We’ve been through this before.
About 15 years ago I remember visiting a small town called Grand Junction, Tennessee. The town came into being right before the Civil War, and must have had high hopes with such a name. But it never really took off and now has about 300 residents. We were on our way out of Memphis toward the national military park at Shiloh which is the only way we would have gotten to Grand Junction.
But it just happens to be the place where my grandfather’s family was from, and where he spent childhood summers on his uncle’s farm. We drove through part of town and there wasn’t much open, or anything to see. But my father had been there before and knew where the cemetery was. The cemetery was historic and had the look of being a bit neglected. The August sun had dried up the grass and kept it short, better than any lawnmower could.
The place wasn’t very large and so we found the Scotts without too much trouble. Gravestones contained family relationships and bits of Scripture. There were familiar names that still appear in our family tree. The dates on the graves stretched back. Some lived to a ripe old age. Some died young. But two years in particular seemed to be bad for the family. One, in 1878, when several died in an outbreak of yellow fever. And again in 1918 as so many died from the Spanish flu, which spread around the globe at the end of World War I and travelled all the way to Grand Junction, Tennessee. You see, we’ve been through all of this before — and the history is closer than we think.
The church where I worked as seminary intern boasted of never being closed. It took two feet of snow falling on a Friday night to close church for Sunday. The last cancellation had been for the 1918 flu.
Our church in Dalton, too, is no stranger to interruption. Our ancestors in the faith had to miss Sunday worship a few times during the Civil War as Dalton changed hands and the church building was converted into a field hospital. The elders of the church, knowing that it was at risk of being confiscated and melted into a cannon, hid the church bell.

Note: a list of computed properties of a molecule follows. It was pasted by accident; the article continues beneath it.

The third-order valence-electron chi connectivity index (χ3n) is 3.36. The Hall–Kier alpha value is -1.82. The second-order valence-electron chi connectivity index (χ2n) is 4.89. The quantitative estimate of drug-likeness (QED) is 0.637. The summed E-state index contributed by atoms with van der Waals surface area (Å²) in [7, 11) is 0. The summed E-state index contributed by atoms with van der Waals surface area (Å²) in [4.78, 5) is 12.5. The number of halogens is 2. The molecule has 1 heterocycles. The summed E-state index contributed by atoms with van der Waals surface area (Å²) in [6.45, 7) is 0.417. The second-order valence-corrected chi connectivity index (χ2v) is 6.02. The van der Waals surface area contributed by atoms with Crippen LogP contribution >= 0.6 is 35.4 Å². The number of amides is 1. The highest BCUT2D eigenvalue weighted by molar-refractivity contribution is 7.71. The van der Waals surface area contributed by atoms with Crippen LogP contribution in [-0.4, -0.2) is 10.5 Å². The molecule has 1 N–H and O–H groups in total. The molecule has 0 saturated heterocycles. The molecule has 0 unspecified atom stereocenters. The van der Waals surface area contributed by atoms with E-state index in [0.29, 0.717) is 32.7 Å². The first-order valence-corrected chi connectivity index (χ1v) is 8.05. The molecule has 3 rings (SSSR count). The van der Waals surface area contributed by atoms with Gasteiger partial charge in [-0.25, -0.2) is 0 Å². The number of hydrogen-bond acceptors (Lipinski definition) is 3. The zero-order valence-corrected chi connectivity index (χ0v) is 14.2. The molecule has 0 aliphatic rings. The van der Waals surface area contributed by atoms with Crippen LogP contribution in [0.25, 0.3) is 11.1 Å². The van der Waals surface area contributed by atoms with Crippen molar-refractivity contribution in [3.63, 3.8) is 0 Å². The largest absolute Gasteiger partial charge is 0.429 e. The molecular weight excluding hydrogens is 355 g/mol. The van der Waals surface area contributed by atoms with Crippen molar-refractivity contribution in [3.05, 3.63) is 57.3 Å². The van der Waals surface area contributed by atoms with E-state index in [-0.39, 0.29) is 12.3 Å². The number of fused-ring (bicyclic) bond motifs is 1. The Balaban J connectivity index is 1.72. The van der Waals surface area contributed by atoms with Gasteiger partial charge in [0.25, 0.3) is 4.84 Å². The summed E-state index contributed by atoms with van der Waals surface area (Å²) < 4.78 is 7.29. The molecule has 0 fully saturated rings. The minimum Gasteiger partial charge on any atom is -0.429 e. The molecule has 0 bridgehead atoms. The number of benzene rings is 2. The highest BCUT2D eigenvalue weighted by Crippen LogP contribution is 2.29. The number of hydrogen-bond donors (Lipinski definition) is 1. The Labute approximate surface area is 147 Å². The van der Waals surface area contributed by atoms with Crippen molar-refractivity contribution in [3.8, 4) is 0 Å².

Stories like these remind us who we are. It’s not that we’re immune to hardship. No one is. But even we who have suffered less carry the memory of hardship with us because we have the witness of prophets, martyrs, apostles and saints who have done this all before.
In an essay oft-quoted these past weeks, C.S. Lewis once wondered: “How are we to live in an atomic age?”
Mid-century, as many remember firsthand, people lived with the threat of nuclear annihilation. How to live in the valley of the shadow of death?
Lewis supplies the answer: “Why, as you would have lived in the 16th century when the plague visited London almost every year, or as you would have lived in a Viking age when raiders from Scandinavia might land and cut your throat any night; or indeed, as you are already living in an age of cancer, an age of syphilis, an age of paralysis, an age of air raids, an age of railway accidents, an age of motor accidents.”
We do our best to hide the reality of death in the isolation of grief and in the quiet, mechanical hum of the hospital room. But this is an illusion. Therefore, says Lewis, when the inevitable comes, it should “find us doing sensible and human things — praying, working, teaching, reading, listening to music, bathing the children, playing tennis, chatting to our friends over a pint and a game of darts.”
Let me be clear. This does not mean we shouldn’t change our habits to avoid illness. We should avoid each other so as not to spread disease, limiting the burden on our health care resources so those who most need them can find the treatment they need. That sounds something like, “love your neighbor as yourself."
The Apostle Paul, too, reminds one of his churches that they are one body: “If one member suffers, all suffer together with it.” Our isolation, then, is a sign of our solidarity. It increases the chance that we’ll worship together again, just as our ancestors did after the plague the last century.
The question for a church or a believer then, isn’t how to grapple with something totally new; it’s how to live in the valley of the shadow of death doing sensible things like feeding, working, praying and worshipping, even while apart.
Our faith isn’t contingent on whether we celebrate Easter in church. We show our faith by the way we live in sight of the cross — because we’ve been there before.
Will Scott is the pastor of First Presbyterian Church of Dalton. His column appears the fourth Friday of the month.